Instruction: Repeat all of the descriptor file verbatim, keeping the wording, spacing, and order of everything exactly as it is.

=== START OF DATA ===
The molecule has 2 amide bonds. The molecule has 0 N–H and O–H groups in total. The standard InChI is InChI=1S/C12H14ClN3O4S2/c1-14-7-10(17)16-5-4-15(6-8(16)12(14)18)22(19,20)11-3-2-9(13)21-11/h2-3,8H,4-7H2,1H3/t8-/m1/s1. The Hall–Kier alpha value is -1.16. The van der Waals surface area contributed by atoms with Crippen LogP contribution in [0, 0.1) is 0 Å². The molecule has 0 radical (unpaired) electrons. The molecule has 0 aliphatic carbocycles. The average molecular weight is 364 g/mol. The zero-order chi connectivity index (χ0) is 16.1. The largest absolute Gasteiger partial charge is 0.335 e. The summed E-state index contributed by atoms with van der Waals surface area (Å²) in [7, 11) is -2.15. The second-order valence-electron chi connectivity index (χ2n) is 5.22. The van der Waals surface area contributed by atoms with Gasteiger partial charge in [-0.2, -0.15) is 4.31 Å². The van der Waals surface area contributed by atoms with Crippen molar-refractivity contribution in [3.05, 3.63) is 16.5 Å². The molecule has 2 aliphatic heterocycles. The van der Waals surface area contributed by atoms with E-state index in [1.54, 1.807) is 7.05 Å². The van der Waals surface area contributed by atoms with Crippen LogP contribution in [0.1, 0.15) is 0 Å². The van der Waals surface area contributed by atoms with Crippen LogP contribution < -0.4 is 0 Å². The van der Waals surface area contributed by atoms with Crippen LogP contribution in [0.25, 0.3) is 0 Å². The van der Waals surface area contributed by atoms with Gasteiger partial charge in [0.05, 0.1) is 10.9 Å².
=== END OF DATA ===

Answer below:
The molecule has 2 amide bonds. The molecule has 0 N–H and O–H groups in total. The standard InChI is InChI=1S/C12H14ClN3O4S2/c1-14-7-10(17)16-5-4-15(6-8(16)12(14)18)22(19,20)11-3-2-9(13)21-11/h2-3,8H,4-7H2,1H3/t8-/m1/s1. The Hall–Kier alpha value is -1.16. The van der Waals surface area contributed by atoms with Crippen LogP contribution in [0, 0.1) is 0 Å². The molecule has 0 radical (unpaired) electrons. The molecule has 0 aliphatic carbocycles. The average molecular weight is 364 g/mol. The zero-order chi connectivity index (χ0) is 16.1. The largest absolute Gasteiger partial charge is 0.335 e. The summed E-state index contributed by atoms with van der Waals surface area (Å²) in [7, 11) is -2.15. The second-order valence-electron chi connectivity index (χ2n) is 5.22. The van der Waals surface area contributed by atoms with Gasteiger partial charge in [-0.2, -0.15) is 4.31 Å². The van der Waals surface area contributed by atoms with Crippen molar-refractivity contribution in [3.05, 3.63) is 16.5 Å². The molecule has 2 aliphatic heterocycles. The van der Waals surface area contributed by atoms with E-state index in [1.54, 1.807) is 7.05 Å². The van der Waals surface area contributed by atoms with Crippen LogP contribution in [0.1, 0.15) is 0 Å². The van der Waals surface area contributed by atoms with Crippen LogP contribution < -0.4 is 0 Å². The van der Waals surface area contributed by atoms with Crippen LogP contribution in [0.25, 0.3) is 0 Å². The van der Waals surface area contributed by atoms with Gasteiger partial charge in [0.05, 0.1) is 10.9 Å².